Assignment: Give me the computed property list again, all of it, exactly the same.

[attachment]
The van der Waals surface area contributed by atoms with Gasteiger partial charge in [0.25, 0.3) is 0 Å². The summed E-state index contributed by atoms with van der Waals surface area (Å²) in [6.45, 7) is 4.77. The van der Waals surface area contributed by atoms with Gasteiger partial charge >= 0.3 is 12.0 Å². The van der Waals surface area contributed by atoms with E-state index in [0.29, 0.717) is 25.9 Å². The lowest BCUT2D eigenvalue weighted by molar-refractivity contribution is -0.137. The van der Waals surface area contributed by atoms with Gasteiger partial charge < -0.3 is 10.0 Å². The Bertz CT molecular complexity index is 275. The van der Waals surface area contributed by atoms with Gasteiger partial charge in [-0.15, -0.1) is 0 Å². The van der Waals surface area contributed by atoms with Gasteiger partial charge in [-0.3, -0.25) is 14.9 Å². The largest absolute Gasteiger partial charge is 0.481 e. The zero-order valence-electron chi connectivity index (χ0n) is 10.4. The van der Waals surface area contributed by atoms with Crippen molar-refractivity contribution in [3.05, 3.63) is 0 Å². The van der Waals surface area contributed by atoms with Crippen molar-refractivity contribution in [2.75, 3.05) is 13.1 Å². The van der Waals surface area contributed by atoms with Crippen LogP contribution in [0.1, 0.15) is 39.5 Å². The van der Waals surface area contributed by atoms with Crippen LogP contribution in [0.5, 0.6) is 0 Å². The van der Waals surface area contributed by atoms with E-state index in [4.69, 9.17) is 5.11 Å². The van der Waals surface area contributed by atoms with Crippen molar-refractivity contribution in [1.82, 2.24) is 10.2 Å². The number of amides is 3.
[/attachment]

The van der Waals surface area contributed by atoms with Gasteiger partial charge in [0.25, 0.3) is 0 Å². The summed E-state index contributed by atoms with van der Waals surface area (Å²) in [6.45, 7) is 4.77. The van der Waals surface area contributed by atoms with Gasteiger partial charge >= 0.3 is 12.0 Å². The van der Waals surface area contributed by atoms with E-state index in [0.29, 0.717) is 25.9 Å². The lowest BCUT2D eigenvalue weighted by molar-refractivity contribution is -0.137. The van der Waals surface area contributed by atoms with Gasteiger partial charge < -0.3 is 10.0 Å². The Bertz CT molecular complexity index is 275. The van der Waals surface area contributed by atoms with Gasteiger partial charge in [-0.15, -0.1) is 0 Å². The van der Waals surface area contributed by atoms with Gasteiger partial charge in [-0.3, -0.25) is 14.9 Å². The largest absolute Gasteiger partial charge is 0.481 e. The zero-order valence-electron chi connectivity index (χ0n) is 10.4. The van der Waals surface area contributed by atoms with Crippen molar-refractivity contribution in [3.05, 3.63) is 0 Å². The van der Waals surface area contributed by atoms with Crippen molar-refractivity contribution in [2.75, 3.05) is 13.1 Å². The van der Waals surface area contributed by atoms with Crippen LogP contribution in [0.1, 0.15) is 39.5 Å². The van der Waals surface area contributed by atoms with Crippen LogP contribution in [0.5, 0.6) is 0 Å². The van der Waals surface area contributed by atoms with E-state index in [4.69, 9.17) is 5.11 Å². The van der Waals surface area contributed by atoms with Crippen molar-refractivity contribution in [1.82, 2.24) is 10.2 Å². The number of amides is 3.